The Garrett, Watts Report (July 24, 2008)

July 25th, 2008 · 1 Comment


To Our Clients, Colleagues and Friends:

· When Congress passed FDICIA in 1992, they required that when a bank failed, the Inspector General must issue a report identifying the causes of the failure and any losses to the FDIC. We don’t know how long it will take to do the report on Indymac, but it will be interesting reading.  Will they name Senator Schumer as part of the cause?

· Who gets the profits when large, financial institutions are profitable?  The shareholders.  Who takes the pain when they fail or are bailed-out?  Typically, it’s the taxpayer. As one analyst put it, we privatize the profits but socialize the risks.   What a clever (and accurate) phrase.

· Why Flagstar will be a survivor:  When we look at their liabilities, they have about $900 million in checking and savings accounts, and $5 billion in retail deposits v. only $950 million in wholesale deposits.  They also have the power of 171 branches that gather retail deposits every day.

· From Larry Bell at the Bank of Idaho: Another great pitching dual was the 1916 game between Brooklyn and Boston in which the starting pitchers both pitched complete games.  The game ended in a tie after 26 innings.  That is a game you would not see today.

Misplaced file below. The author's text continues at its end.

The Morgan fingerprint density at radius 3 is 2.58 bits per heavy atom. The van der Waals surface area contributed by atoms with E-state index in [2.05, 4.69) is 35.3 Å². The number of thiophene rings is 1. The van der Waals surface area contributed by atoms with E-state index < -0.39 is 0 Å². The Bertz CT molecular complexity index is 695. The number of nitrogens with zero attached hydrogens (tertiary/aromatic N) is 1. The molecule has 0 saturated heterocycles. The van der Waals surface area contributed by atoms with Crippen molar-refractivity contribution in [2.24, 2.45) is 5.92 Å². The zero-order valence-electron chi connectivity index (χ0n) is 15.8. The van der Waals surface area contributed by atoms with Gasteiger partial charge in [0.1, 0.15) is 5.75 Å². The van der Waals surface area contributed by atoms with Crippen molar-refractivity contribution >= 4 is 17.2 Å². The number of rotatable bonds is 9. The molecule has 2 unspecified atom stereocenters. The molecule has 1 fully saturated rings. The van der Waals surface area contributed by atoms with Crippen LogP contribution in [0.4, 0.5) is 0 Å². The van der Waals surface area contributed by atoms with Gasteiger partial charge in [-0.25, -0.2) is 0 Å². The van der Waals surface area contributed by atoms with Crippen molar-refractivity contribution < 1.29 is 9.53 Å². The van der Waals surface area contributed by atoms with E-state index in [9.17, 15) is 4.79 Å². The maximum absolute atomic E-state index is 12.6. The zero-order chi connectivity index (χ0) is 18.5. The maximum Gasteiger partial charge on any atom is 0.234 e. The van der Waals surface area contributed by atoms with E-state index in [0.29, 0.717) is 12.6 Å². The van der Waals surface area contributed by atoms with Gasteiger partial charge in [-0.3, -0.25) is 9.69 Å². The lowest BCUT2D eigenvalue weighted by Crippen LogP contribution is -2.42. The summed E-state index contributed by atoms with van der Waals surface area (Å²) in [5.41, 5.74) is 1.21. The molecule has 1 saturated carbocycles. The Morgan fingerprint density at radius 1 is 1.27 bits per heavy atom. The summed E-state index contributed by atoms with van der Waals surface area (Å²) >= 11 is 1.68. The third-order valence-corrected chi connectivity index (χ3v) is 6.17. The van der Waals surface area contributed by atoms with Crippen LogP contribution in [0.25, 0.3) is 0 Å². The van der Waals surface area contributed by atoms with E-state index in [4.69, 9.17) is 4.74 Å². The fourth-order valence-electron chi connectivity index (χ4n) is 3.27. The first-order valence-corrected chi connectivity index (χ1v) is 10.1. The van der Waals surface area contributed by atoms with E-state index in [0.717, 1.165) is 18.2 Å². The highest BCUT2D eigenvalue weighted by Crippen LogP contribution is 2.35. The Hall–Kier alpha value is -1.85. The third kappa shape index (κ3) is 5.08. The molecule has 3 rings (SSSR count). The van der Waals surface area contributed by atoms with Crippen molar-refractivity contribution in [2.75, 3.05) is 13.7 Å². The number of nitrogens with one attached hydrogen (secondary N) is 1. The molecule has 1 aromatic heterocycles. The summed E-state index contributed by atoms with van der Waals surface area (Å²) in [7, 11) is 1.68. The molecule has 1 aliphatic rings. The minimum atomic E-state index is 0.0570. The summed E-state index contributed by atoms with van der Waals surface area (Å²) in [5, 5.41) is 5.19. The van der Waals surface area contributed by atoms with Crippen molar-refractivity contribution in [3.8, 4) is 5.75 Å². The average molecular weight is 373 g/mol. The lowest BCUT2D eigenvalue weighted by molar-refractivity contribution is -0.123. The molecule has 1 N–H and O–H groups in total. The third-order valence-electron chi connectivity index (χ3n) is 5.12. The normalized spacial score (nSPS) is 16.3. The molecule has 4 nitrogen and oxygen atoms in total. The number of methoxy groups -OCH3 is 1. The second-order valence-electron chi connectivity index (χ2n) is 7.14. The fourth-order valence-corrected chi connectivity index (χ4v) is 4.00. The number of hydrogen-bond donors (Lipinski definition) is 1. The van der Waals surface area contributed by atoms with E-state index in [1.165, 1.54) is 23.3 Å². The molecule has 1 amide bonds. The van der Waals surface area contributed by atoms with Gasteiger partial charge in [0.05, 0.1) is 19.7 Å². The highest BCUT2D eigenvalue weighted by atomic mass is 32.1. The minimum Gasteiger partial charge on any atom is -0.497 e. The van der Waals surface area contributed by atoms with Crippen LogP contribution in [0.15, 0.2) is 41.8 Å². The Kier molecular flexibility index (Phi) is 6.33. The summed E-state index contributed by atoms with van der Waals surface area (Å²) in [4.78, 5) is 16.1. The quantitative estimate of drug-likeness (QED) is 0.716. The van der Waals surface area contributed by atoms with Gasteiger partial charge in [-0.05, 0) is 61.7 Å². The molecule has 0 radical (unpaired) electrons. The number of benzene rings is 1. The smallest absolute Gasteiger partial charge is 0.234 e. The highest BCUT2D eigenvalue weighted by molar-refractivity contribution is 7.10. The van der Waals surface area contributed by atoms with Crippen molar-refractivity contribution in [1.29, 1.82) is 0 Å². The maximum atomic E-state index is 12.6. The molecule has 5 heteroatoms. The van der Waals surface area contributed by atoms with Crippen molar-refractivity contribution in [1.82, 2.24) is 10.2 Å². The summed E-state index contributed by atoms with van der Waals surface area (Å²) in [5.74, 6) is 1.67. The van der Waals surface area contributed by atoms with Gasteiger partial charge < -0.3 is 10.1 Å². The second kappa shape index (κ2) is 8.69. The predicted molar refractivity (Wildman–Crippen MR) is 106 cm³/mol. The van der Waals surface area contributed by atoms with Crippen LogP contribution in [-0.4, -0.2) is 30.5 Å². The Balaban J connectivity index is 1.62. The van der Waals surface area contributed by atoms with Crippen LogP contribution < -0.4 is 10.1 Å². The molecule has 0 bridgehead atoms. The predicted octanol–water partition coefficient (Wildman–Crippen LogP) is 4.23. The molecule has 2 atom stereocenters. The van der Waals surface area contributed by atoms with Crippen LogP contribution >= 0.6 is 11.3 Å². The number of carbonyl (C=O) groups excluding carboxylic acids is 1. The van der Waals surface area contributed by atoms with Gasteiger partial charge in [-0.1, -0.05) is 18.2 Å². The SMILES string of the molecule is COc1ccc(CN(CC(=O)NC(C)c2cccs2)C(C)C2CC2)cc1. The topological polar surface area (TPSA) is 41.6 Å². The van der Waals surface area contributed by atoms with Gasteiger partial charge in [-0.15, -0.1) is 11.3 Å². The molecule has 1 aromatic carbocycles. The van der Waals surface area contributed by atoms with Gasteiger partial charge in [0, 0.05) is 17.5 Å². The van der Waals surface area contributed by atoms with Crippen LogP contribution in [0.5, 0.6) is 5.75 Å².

· Warehouse lender Guaranty Bank in Texas has just strengthened its balance sheet to the tune of $600 million.  They sold a combination of common stock, sub-debt, and preferred in a nice vote of confidence by the investment community.   

· Now that loan re-purchases have been hurting mortgage bankers for about a year now, have you analyzed yours?  Have you looked for patterns, such as certain branches being responsible for a disproportionate number of buybacks, or certain loan officers who had more than others? What we see when we’re onsite at clients is that a vastly disproportionate number of repurchases (and EPDs) come from wholesale. Not always, but almost always.

· You’ve read how bad things are in the Inland Empire of California, and Ontario (CA) is probably ground zero for the horrible real estate market there.  But headquartered right there in Ontario is CVB Financial, a $6.5 billion bank.  And what is their level of non-performing assets?  Is it 5%…. 4%……3%?  Not even close. It’s only 0.21% of assets, only one fifth of one percent.  Just because the economy is falling apart and everyone’s’ loans are going bad, CVB is proof that sound underwriting will always prevail.

· The conventional wisdom is that 3rd party loans become non-performing loans two to three times more frequently than retail, and further, that loans outside of a bank’s f